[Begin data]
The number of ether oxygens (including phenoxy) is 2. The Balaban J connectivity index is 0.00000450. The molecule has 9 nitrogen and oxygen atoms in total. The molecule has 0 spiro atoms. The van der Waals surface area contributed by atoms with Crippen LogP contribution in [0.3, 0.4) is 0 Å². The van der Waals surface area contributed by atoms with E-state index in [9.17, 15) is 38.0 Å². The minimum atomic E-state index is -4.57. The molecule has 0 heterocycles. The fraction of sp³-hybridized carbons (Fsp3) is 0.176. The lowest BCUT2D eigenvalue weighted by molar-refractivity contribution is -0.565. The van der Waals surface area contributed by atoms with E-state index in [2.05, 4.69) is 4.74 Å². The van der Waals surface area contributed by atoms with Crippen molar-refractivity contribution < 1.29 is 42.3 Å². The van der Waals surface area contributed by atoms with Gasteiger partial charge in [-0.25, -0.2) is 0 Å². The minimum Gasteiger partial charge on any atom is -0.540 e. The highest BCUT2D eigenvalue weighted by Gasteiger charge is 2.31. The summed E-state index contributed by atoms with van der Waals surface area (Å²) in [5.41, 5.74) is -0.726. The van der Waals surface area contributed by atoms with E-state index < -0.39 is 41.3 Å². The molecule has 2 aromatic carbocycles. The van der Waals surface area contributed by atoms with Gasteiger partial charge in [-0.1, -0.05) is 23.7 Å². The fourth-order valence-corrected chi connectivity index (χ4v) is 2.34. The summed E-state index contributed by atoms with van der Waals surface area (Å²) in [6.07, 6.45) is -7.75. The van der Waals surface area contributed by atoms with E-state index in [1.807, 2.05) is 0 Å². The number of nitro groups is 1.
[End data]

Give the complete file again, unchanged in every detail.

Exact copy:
The number of ether oxygens (including phenoxy) is 2. The Balaban J connectivity index is 0.00000450. The molecule has 9 nitrogen and oxygen atoms in total. The molecule has 0 spiro atoms. The van der Waals surface area contributed by atoms with Crippen LogP contribution in [0.3, 0.4) is 0 Å². The van der Waals surface area contributed by atoms with E-state index in [9.17, 15) is 38.0 Å². The minimum atomic E-state index is -4.57. The molecule has 0 heterocycles. The fraction of sp³-hybridized carbons (Fsp3) is 0.176. The lowest BCUT2D eigenvalue weighted by molar-refractivity contribution is -0.565. The van der Waals surface area contributed by atoms with E-state index in [2.05, 4.69) is 4.74 Å². The van der Waals surface area contributed by atoms with Crippen molar-refractivity contribution < 1.29 is 42.3 Å². The van der Waals surface area contributed by atoms with Gasteiger partial charge in [-0.25, -0.2) is 0 Å². The minimum Gasteiger partial charge on any atom is -0.540 e. The highest BCUT2D eigenvalue weighted by Gasteiger charge is 2.31. The summed E-state index contributed by atoms with van der Waals surface area (Å²) in [5.41, 5.74) is -0.726. The van der Waals surface area contributed by atoms with E-state index < -0.39 is 41.3 Å². The molecule has 2 aromatic carbocycles. The van der Waals surface area contributed by atoms with Gasteiger partial charge in [-0.1, -0.05) is 23.7 Å². The fourth-order valence-corrected chi connectivity index (χ4v) is 2.34. The summed E-state index contributed by atoms with van der Waals surface area (Å²) in [6.07, 6.45) is -7.75. The van der Waals surface area contributed by atoms with E-state index in [1.807, 2.05) is 0 Å². The number of nitro groups is 1.